Over the last year I have personally reflected on how God can use failure in your life. I have been a Christian for over forty years. I estimate that in my Christian lifetime I have attended upward of a couple of thousand church services, scores of Christian meetings, conferences, and so on. Yet during this entire time I have never once—not a single time in the hundreds of meetings over some forty-odd years—heard a speaker address the subject of failure. In fact, I probably would not myself have reflected seriously on the topic if it had not been for a crushing failure that drove me to face reality.
Everyone wants to be a success. I have never met anyone who purposely set out to be a failure. It’s easy to understand why so much has been written on the topic “How to be a Success” and why these books are so popular. I think it was Theodore Roosevelt who said, “The only man who never makes a mistake is the man who never does anything.” The simple reality is that failure is one of those ugly realities of life—a common experience to all of us to some degree.
The ability to handle failure in its various forms and degrees is a vital part of the spiritual life and another sign of maturity. A careful study of the Bible reveals that most of the great figures of Scripture experienced failure at one time or another, yet those failures did not keep them from effective service for God. As a partial list, this was true of Abraham, Moses, Elijah, David, and Peter. Though they failed at some point, and often in significant ways, they not only recovered from their failure, but they used it as a tool of growth—they learned from their failure, confessed it to God, and were often able to be used in even mightier ways
A favorite hymn for many Christians is “Victory in Jesus” because there IS victory in the Savior. In fact, Christians are super-conquerors in Christ. There are those who have, as translated by the NET Bible, “complete victory” (Roman 8:27). Expressively, this statement by Paul is made in a context that considers the reality of the varied onslaughts of life which must include failure.
Failure questions: “Who will separate us from the love of Christ? Will trouble, or distress, or persecution, or famine, or nakedness, or danger, or sword? As it is written, “For your sake we encounter death all day long; we were considered as sheep to be slaughtered.” No, in all these things we have complete victory through him who loved us! For I am convinced that neither death, nor life, nor angels, nor heavenly rulers, nor things that are present, nor things to come, nor powers, nor height, nor depth, nor anything else in creation will be able to separate us from the love of God in Christ Jesus our Lord.” (Romans 8:35-39 NET).
In view of this, we often speak of the victorious Christian life. But the truth is there is a lot of defeat in the Christian’s life because none of us will always and perfectly appropriate the victory over sin that Christ has accomplished for us by the cross. Additional, the amount of deliverance we each experience is a matter of growth; so, on the road to maturity and even after reaching a certain degree of spiritual maturity, Christians will sin and fail—sometimes seriously so. We don’t like to talk about it or admit it, but there is a lot of failure. Failure is a fact of life for the Christian community, but God’s grace is more than adequate to overcome any situation. The Christian is one who has learned to apply God’s grace remedy for failure.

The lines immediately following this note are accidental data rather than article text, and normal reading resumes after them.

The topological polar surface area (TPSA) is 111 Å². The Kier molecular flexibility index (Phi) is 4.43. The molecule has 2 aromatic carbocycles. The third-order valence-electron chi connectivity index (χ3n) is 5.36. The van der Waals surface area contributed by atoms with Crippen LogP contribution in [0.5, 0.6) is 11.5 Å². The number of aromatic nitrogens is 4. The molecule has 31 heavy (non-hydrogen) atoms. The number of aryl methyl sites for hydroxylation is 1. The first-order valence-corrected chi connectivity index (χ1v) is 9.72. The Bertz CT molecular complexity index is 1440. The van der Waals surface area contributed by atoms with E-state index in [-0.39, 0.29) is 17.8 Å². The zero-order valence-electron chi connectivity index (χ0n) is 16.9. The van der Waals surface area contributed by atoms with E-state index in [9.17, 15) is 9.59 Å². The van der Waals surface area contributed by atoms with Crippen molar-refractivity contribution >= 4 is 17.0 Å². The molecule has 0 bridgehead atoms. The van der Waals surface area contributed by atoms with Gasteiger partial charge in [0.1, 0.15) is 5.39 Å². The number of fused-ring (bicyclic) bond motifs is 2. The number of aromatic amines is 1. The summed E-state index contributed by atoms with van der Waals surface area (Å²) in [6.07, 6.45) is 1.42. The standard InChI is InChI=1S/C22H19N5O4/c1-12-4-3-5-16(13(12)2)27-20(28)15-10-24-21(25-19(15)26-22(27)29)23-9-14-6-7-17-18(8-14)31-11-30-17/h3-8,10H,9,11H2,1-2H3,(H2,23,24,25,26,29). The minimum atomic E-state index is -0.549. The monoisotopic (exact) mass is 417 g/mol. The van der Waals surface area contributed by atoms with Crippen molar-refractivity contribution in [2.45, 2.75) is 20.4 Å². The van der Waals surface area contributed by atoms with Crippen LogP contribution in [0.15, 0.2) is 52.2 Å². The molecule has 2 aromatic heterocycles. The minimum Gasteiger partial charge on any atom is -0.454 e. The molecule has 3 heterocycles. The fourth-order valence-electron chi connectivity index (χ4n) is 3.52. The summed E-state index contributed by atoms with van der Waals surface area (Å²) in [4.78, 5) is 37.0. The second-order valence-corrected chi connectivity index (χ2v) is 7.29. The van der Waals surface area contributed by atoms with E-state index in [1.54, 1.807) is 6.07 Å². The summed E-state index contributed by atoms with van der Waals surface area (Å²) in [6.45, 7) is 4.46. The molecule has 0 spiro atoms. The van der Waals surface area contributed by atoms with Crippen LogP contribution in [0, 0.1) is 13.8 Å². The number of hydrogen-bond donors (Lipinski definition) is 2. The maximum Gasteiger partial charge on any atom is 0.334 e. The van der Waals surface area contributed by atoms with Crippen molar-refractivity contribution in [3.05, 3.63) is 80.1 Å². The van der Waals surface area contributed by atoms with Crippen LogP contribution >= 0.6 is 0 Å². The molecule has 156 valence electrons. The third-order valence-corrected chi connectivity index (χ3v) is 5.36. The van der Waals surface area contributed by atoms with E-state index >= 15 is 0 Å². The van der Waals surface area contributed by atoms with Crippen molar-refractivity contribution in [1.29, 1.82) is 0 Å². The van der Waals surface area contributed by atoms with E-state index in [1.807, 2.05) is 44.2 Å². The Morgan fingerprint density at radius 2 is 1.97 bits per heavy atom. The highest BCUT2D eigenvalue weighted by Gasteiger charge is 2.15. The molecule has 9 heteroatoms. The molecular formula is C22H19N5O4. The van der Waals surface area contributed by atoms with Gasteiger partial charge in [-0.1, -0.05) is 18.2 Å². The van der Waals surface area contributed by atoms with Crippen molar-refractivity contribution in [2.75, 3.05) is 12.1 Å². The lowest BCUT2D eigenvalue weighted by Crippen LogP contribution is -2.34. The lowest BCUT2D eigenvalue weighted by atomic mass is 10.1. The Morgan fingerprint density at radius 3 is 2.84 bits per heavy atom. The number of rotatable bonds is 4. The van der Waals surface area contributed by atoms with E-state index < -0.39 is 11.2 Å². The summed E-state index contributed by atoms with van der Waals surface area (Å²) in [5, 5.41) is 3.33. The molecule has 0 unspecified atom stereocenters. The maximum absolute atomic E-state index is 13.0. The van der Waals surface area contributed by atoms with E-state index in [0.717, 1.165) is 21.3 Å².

Presently the bookstores are full of popular “How to Succeed Manuals” on every conceivable subject. And why is that? Because we are so concerned with the glory of God? I would hope so, but there are also other reasons. Too often, it is because we look at failure with eyes of scorn. We view failure as a Waterloo (check the history book on this one). We see it as the plague of plagues and as the worst thing that could happen to us.
As a result, the fear of failure has many people in neutral or paralyzed or playing the game of cover up. We consciously or subconsciously ignore our sins and failures because to admit them is to admit failure and that’s a plague worse than death. People often refuse to tackle a job or take on a responsibility for fear of failure. People believe if they fail they are no good. They think failure means you are a bad person and you are a failure. But, as previously mentioned, most of the great leaders in Scripture at some time in their careers experienced some sort of failure.
•When Abraham should have stayed in the land and trusted the Lord, he fled to Egypt because of the drought. And this was by no means the last of Abraham’s failures.
• Moses, in trying to help his people, ran ahead of the Lord and killed the Egyptian. Later, against the command of God, he struck the rock in his anger.
• When David should have been out in the field of battle, he stayed home and committed adultery with Bathsheba and then plotted the murder of her husband.
• Peter, despite his self-confidence and his great boast, denied the Lord, as did the rest of the disciples who fled before the evening our Lord’s arrest was over. There is a fundamental principle here. Sometimes God must engineer failure in us before He can bring about success with us. Our failures are often rungs on the ladder of growth—we can learn from our mistakes rather than grovel in the dirt.
This is not to make excuses for sin or to place a premium on mistakes or failure. This does not mean that a person must fail before they can be a success, but our failures, whether in the form of rebellion or just foolish blunders, can become tools of learning and stepping stones to success. The point is, we should never allow our fear of failure to paralyze us from tackling a job or trying something that challenges our comfort zone.
Make Every Count!
Come Sunday and hang out with others who have failed!